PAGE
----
Medical tourism in the Caribbean Islands: is this a cure for ailing economies?

CARIBBEAN: Medical tourism in the Caribbean Islands: a cure for economies in crisis?

A new paper argues that local claims of the potential for medical tourism in Jamaica and other Caribbean islands are unrealistic due to the limited health resources and skills available.

Professor John Connell of the University of Sydney, Australia, has written a paper ‘Medical Tourism in the Caribbean Islands: A Cure for Economies in Crisis? ', published by The University of Prince Edward Island.

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Image source: www.medicaltourismmag.com

Abstract
”Small island states have increasingly sought new means of economic diversification. Several Caribbean states have begun to develop medical tourism, partly building on existing tourist-oriented economies. Medical tourism has boomed in this century in several states in Asia and in Central America. The Bahamas, Barbados and the Cayman Islands exemplify different strategies for medical tourism, in order to generate foreign exchange and new employment, and reduce costs from overseas referrals. Most medical tourism projects have been developed by overseas corporations and are oriented to a US market. Business principles rather than healthcare dominate development strategies, notably of emerging transnational medical corporations, and raise ethical issues. Success will be difficult to achieve in a crowded and competitive market.”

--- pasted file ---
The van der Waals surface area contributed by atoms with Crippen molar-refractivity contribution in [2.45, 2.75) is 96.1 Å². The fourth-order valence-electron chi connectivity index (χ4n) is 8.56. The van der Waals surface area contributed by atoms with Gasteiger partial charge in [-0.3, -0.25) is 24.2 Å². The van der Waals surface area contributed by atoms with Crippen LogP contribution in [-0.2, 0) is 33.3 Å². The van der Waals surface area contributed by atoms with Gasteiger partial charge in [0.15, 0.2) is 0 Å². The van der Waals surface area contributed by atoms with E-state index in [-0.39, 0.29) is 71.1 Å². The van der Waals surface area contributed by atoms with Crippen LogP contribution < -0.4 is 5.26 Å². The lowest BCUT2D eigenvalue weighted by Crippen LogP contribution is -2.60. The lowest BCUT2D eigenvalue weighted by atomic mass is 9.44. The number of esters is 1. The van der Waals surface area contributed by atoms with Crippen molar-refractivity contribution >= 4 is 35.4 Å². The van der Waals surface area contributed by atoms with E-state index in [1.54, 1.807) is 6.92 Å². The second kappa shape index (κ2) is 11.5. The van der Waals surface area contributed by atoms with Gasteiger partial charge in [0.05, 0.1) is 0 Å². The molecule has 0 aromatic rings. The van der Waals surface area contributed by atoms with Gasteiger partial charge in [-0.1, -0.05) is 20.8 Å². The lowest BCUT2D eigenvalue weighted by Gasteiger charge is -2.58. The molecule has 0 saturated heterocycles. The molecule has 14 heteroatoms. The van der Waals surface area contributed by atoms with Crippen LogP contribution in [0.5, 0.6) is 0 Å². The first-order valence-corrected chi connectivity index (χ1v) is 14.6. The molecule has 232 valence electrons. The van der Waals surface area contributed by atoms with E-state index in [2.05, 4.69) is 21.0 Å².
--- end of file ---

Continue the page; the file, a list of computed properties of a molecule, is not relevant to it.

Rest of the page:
Connell is critical of the strategies of Caribbean countries. He suggests that some can develop a limited medical tourism industry if they focus on nationals who have gone to live overseas and/or offer limited niche offerings for overseas Jamaicans when they visit; only if they can attract skilled doctors and nurses back from overseas.

Most Caribbean islands have some potential for medical tourism as:
•  They are familiar to tourists from North America and Latin America.
•  They are easily accessible by the target Americas markets.
•  They have tourism oriented economies and infrastructure.
•  English is the main language and Spanish is spoken too.
•  Most island states have modern healthcare systems.
•  Diasporic tourism (locals and their descendents who live abroad) is significant. 

But they all have common problems-
•  Healthcare systems are adequate but not as complete or up to date as many of the countries they are targeting.
•  There are concerns over quality of care and aftercare.
•  Where quality of care is essential, it is hard for small states to market or prove this.
•  They face strong regional competition from Mexico, Cuba, Panama, Costa Rica and others where travel costs and care costs are lower.

The number of island states seeking to develop medical tourism continues to grow, despite the problems, and the challenges ..Read more 

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